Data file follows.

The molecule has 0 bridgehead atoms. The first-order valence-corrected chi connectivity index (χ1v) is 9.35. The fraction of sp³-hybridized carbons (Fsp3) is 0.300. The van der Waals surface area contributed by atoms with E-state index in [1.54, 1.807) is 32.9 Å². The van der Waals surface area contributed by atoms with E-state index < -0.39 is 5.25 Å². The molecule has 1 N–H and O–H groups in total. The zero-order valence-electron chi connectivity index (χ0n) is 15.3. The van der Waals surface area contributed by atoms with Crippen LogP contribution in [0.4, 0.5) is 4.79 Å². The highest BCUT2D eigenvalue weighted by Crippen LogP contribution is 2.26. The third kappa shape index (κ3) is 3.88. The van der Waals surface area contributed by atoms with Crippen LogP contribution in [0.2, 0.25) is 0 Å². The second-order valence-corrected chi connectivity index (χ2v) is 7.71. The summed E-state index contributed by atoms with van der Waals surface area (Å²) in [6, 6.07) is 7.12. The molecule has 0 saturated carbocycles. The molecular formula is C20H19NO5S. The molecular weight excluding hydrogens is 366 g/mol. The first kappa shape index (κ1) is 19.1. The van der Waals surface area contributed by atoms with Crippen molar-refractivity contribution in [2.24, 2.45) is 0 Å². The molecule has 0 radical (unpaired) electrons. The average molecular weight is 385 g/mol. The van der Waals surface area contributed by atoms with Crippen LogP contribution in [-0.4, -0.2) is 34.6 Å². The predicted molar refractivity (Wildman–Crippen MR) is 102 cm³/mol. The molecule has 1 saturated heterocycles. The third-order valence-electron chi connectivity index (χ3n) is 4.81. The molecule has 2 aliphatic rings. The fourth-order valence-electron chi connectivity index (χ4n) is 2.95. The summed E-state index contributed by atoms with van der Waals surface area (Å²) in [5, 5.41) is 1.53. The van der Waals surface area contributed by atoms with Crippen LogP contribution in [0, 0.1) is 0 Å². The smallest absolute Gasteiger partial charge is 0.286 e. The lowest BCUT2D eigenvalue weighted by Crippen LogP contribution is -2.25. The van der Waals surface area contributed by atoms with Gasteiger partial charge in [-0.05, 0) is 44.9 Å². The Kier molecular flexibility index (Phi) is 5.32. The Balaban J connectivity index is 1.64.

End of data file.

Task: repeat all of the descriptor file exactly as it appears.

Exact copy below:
The molecule has 0 bridgehead atoms. The first-order valence-corrected chi connectivity index (χ1v) is 9.35. The fraction of sp³-hybridized carbons (Fsp3) is 0.300. The van der Waals surface area contributed by atoms with E-state index in [1.54, 1.807) is 32.9 Å². The van der Waals surface area contributed by atoms with E-state index < -0.39 is 5.25 Å². The molecule has 1 N–H and O–H groups in total. The zero-order valence-electron chi connectivity index (χ0n) is 15.3. The van der Waals surface area contributed by atoms with Crippen LogP contribution in [0.4, 0.5) is 4.79 Å². The highest BCUT2D eigenvalue weighted by Crippen LogP contribution is 2.26. The third kappa shape index (κ3) is 3.88. The van der Waals surface area contributed by atoms with Crippen LogP contribution in [0.2, 0.25) is 0 Å². The second-order valence-corrected chi connectivity index (χ2v) is 7.71. The summed E-state index contributed by atoms with van der Waals surface area (Å²) in [6, 6.07) is 7.12. The molecule has 0 saturated carbocycles. The molecular formula is C20H19NO5S. The molecular weight excluding hydrogens is 366 g/mol. The first kappa shape index (κ1) is 19.1. The van der Waals surface area contributed by atoms with Crippen molar-refractivity contribution in [2.24, 2.45) is 0 Å². The molecule has 0 radical (unpaired) electrons. The average molecular weight is 385 g/mol. The van der Waals surface area contributed by atoms with Crippen LogP contribution in [-0.4, -0.2) is 34.6 Å². The predicted molar refractivity (Wildman–Crippen MR) is 102 cm³/mol. The molecule has 1 saturated heterocycles. The third-order valence-electron chi connectivity index (χ3n) is 4.81. The molecule has 2 aliphatic rings. The fourth-order valence-electron chi connectivity index (χ4n) is 2.95. The summed E-state index contributed by atoms with van der Waals surface area (Å²) in [5, 5.41) is 1.53. The van der Waals surface area contributed by atoms with Crippen LogP contribution in [0, 0.1) is 0 Å². The smallest absolute Gasteiger partial charge is 0.286 e. The lowest BCUT2D eigenvalue weighted by Crippen LogP contribution is -2.25. The van der Waals surface area contributed by atoms with Gasteiger partial charge in [-0.05, 0) is 44.9 Å². The Kier molecular flexibility index (Phi) is 5.32. The Balaban J connectivity index is 1.64.